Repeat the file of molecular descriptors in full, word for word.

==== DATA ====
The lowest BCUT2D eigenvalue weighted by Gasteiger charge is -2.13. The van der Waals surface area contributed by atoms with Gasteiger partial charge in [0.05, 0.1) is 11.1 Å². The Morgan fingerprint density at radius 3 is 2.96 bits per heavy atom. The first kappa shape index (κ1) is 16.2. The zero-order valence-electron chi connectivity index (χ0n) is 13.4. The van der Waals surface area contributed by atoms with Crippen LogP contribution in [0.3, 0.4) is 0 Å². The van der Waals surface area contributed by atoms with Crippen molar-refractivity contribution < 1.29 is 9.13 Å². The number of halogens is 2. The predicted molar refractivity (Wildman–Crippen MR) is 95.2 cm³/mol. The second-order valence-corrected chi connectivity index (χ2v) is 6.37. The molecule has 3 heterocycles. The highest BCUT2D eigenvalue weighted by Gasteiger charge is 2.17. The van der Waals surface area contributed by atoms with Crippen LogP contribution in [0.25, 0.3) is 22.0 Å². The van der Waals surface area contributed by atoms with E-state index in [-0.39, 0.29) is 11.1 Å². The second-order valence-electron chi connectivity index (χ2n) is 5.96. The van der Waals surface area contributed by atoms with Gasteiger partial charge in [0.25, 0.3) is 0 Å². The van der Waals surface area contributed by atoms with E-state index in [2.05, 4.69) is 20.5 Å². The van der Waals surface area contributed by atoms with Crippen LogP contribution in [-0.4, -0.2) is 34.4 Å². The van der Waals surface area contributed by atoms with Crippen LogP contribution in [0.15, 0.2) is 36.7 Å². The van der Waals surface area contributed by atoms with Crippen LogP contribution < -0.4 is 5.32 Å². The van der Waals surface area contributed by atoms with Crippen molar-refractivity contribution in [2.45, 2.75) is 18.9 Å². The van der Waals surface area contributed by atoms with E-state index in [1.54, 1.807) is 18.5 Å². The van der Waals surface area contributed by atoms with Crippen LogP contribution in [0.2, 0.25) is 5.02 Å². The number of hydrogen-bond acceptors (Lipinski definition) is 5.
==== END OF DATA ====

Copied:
The lowest BCUT2D eigenvalue weighted by Gasteiger charge is -2.13. The van der Waals surface area contributed by atoms with Gasteiger partial charge in [0.05, 0.1) is 11.1 Å². The Morgan fingerprint density at radius 3 is 2.96 bits per heavy atom. The first kappa shape index (κ1) is 16.2. The zero-order valence-electron chi connectivity index (χ0n) is 13.4. The van der Waals surface area contributed by atoms with Crippen LogP contribution in [0.3, 0.4) is 0 Å². The van der Waals surface area contributed by atoms with Crippen molar-refractivity contribution < 1.29 is 9.13 Å². The number of halogens is 2. The predicted molar refractivity (Wildman–Crippen MR) is 95.2 cm³/mol. The second-order valence-corrected chi connectivity index (χ2v) is 6.37. The molecule has 3 heterocycles. The highest BCUT2D eigenvalue weighted by Gasteiger charge is 2.17. The van der Waals surface area contributed by atoms with Crippen LogP contribution in [0.25, 0.3) is 22.0 Å². The van der Waals surface area contributed by atoms with E-state index in [-0.39, 0.29) is 11.1 Å². The second-order valence-electron chi connectivity index (χ2n) is 5.96. The van der Waals surface area contributed by atoms with Gasteiger partial charge in [0.25, 0.3) is 0 Å². The van der Waals surface area contributed by atoms with E-state index in [2.05, 4.69) is 20.5 Å². The van der Waals surface area contributed by atoms with Crippen LogP contribution in [-0.4, -0.2) is 34.4 Å². The van der Waals surface area contributed by atoms with Crippen LogP contribution in [0.15, 0.2) is 36.7 Å². The van der Waals surface area contributed by atoms with Crippen LogP contribution < -0.4 is 5.32 Å². The van der Waals surface area contributed by atoms with Crippen molar-refractivity contribution in [2.45, 2.75) is 18.9 Å². The van der Waals surface area contributed by atoms with E-state index in [1.54, 1.807) is 18.5 Å². The van der Waals surface area contributed by atoms with Crippen LogP contribution in [0.2, 0.25) is 5.02 Å². The number of hydrogen-bond acceptors (Lipinski definition) is 5.